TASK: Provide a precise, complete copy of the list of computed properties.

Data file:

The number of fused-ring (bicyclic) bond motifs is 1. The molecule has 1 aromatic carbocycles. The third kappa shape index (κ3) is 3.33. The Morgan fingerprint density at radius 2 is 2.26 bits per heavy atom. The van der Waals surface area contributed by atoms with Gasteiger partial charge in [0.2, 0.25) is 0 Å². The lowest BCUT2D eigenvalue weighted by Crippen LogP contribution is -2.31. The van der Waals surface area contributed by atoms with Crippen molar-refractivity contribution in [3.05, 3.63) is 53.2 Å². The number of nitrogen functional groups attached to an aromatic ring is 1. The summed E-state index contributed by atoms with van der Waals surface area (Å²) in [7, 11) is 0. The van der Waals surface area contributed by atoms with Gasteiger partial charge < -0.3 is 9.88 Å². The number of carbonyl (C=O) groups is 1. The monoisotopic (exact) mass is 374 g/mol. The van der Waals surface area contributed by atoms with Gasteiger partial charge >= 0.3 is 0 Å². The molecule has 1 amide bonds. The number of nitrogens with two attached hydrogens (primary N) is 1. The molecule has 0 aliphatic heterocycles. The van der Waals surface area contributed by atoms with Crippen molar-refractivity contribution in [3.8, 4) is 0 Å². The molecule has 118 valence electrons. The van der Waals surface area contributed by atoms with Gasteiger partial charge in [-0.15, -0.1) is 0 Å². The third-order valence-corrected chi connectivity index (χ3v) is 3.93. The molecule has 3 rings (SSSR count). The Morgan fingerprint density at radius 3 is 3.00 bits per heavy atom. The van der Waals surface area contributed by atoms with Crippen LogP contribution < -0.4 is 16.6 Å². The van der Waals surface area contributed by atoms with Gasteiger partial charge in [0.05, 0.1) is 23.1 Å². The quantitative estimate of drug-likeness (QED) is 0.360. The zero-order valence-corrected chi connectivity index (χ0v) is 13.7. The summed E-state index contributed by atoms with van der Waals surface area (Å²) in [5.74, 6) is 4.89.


The number of fused-ring (bicyclic) bond motifs is 1. The molecule has 1 aromatic carbocycles. The third kappa shape index (κ3) is 3.33. The Morgan fingerprint density at radius 2 is 2.26 bits per heavy atom. The van der Waals surface area contributed by atoms with Gasteiger partial charge in [0.2, 0.25) is 0 Å². The lowest BCUT2D eigenvalue weighted by Crippen LogP contribution is -2.31. The van der Waals surface area contributed by atoms with Crippen molar-refractivity contribution in [3.05, 3.63) is 53.2 Å². The number of nitrogen functional groups attached to an aromatic ring is 1. The summed E-state index contributed by atoms with van der Waals surface area (Å²) in [7, 11) is 0. The van der Waals surface area contributed by atoms with Gasteiger partial charge < -0.3 is 9.88 Å². The number of carbonyl (C=O) groups is 1. The monoisotopic (exact) mass is 374 g/mol. The van der Waals surface area contributed by atoms with Gasteiger partial charge >= 0.3 is 0 Å². The molecule has 1 amide bonds. The number of nitrogens with two attached hydrogens (primary N) is 1. The molecule has 0 aliphatic heterocycles. The van der Waals surface area contributed by atoms with Crippen molar-refractivity contribution in [3.8, 4) is 0 Å². The molecule has 118 valence electrons. The van der Waals surface area contributed by atoms with Gasteiger partial charge in [-0.15, -0.1) is 0 Å². The third-order valence-corrected chi connectivity index (χ3v) is 3.93. The molecule has 3 rings (SSSR count). The Morgan fingerprint density at radius 3 is 3.00 bits per heavy atom. The van der Waals surface area contributed by atoms with Crippen LogP contribution < -0.4 is 16.6 Å². The van der Waals surface area contributed by atoms with Gasteiger partial charge in [0.05, 0.1) is 23.1 Å². The quantitative estimate of drug-likeness (QED) is 0.360. The zero-order valence-corrected chi connectivity index (χ0v) is 13.7. The summed E-state index contributed by atoms with van der Waals surface area (Å²) in [5.74, 6) is 4.89.